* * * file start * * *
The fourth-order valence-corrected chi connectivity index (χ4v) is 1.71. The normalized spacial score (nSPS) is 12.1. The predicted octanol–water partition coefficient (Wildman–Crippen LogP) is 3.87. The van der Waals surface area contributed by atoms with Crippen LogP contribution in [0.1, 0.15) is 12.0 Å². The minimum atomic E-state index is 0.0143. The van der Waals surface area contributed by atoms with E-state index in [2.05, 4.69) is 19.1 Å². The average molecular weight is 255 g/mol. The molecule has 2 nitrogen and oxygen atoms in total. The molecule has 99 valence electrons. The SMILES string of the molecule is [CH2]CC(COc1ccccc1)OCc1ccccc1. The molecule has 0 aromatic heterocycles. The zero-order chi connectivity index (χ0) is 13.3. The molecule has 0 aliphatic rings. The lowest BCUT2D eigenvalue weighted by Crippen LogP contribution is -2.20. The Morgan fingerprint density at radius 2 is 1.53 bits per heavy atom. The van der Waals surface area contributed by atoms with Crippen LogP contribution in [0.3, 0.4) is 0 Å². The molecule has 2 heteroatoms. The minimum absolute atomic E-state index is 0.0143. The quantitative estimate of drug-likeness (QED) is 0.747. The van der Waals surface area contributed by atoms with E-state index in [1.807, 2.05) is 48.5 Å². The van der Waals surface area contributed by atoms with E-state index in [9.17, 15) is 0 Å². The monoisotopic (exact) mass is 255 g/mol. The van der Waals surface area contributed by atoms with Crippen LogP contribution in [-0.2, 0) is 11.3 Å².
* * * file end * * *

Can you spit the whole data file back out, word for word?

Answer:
The fourth-order valence-corrected chi connectivity index (χ4v) is 1.71. The normalized spacial score (nSPS) is 12.1. The predicted octanol–water partition coefficient (Wildman–Crippen LogP) is 3.87. The van der Waals surface area contributed by atoms with Crippen LogP contribution in [0.1, 0.15) is 12.0 Å². The minimum atomic E-state index is 0.0143. The van der Waals surface area contributed by atoms with E-state index in [2.05, 4.69) is 19.1 Å². The average molecular weight is 255 g/mol. The molecule has 2 nitrogen and oxygen atoms in total. The molecule has 99 valence electrons. The SMILES string of the molecule is [CH2]CC(COc1ccccc1)OCc1ccccc1. The molecule has 0 aromatic heterocycles. The zero-order chi connectivity index (χ0) is 13.3. The molecule has 0 aliphatic rings. The lowest BCUT2D eigenvalue weighted by Crippen LogP contribution is -2.20. The Morgan fingerprint density at radius 2 is 1.53 bits per heavy atom. The van der Waals surface area contributed by atoms with Crippen LogP contribution in [0.3, 0.4) is 0 Å². The molecule has 2 heteroatoms. The minimum absolute atomic E-state index is 0.0143. The quantitative estimate of drug-likeness (QED) is 0.747. The van der Waals surface area contributed by atoms with E-state index in [1.807, 2.05) is 48.5 Å². The van der Waals surface area contributed by atoms with E-state index in [9.17, 15) is 0 Å². The monoisotopic (exact) mass is 255 g/mol. The van der Waals surface area contributed by atoms with Crippen LogP contribution in [-0.2, 0) is 11.3 Å².